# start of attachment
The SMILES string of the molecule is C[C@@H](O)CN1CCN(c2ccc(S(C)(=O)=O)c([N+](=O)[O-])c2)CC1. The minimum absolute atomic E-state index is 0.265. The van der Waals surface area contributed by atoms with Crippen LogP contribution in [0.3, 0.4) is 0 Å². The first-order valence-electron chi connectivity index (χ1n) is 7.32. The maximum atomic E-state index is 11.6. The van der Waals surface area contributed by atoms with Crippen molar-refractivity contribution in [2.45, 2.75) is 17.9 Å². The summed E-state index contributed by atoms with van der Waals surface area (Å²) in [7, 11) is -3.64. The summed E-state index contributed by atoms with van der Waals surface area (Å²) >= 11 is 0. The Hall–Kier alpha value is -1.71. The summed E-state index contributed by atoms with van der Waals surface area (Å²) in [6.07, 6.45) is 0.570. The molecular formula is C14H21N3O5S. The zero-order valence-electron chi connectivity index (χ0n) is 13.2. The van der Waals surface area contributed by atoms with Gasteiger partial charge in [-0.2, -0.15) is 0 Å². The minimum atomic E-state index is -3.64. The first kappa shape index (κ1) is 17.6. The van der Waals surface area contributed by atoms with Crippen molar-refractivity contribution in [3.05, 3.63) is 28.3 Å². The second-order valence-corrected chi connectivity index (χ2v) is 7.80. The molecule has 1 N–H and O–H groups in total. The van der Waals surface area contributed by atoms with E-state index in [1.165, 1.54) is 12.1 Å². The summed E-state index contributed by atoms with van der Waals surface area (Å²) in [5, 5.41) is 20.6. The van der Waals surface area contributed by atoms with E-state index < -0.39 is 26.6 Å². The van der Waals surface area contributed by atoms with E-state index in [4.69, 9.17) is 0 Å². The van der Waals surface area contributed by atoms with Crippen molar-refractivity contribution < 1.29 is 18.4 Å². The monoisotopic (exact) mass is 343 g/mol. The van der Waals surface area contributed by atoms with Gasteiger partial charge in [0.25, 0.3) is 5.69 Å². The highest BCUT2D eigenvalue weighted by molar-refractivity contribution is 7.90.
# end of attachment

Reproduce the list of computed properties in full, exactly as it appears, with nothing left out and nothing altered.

The SMILES string of the molecule is C[C@@H](O)CN1CCN(c2ccc(S(C)(=O)=O)c([N+](=O)[O-])c2)CC1. The minimum absolute atomic E-state index is 0.265. The van der Waals surface area contributed by atoms with Crippen LogP contribution in [0.3, 0.4) is 0 Å². The first-order valence-electron chi connectivity index (χ1n) is 7.32. The maximum atomic E-state index is 11.6. The van der Waals surface area contributed by atoms with Crippen molar-refractivity contribution in [2.45, 2.75) is 17.9 Å². The summed E-state index contributed by atoms with van der Waals surface area (Å²) in [7, 11) is -3.64. The summed E-state index contributed by atoms with van der Waals surface area (Å²) >= 11 is 0. The Hall–Kier alpha value is -1.71. The summed E-state index contributed by atoms with van der Waals surface area (Å²) in [6.07, 6.45) is 0.570. The molecular formula is C14H21N3O5S. The zero-order valence-electron chi connectivity index (χ0n) is 13.2. The van der Waals surface area contributed by atoms with Gasteiger partial charge in [-0.2, -0.15) is 0 Å². The minimum atomic E-state index is -3.64. The first kappa shape index (κ1) is 17.6. The van der Waals surface area contributed by atoms with Crippen molar-refractivity contribution in [3.05, 3.63) is 28.3 Å². The second-order valence-corrected chi connectivity index (χ2v) is 7.80. The molecule has 1 N–H and O–H groups in total. The van der Waals surface area contributed by atoms with E-state index in [1.165, 1.54) is 12.1 Å². The summed E-state index contributed by atoms with van der Waals surface area (Å²) in [5, 5.41) is 20.6. The van der Waals surface area contributed by atoms with E-state index < -0.39 is 26.6 Å². The van der Waals surface area contributed by atoms with E-state index in [4.69, 9.17) is 0 Å². The van der Waals surface area contributed by atoms with Crippen molar-refractivity contribution < 1.29 is 18.4 Å². The monoisotopic (exact) mass is 343 g/mol. The van der Waals surface area contributed by atoms with Gasteiger partial charge in [0.25, 0.3) is 5.69 Å². The highest BCUT2D eigenvalue weighted by molar-refractivity contribution is 7.90.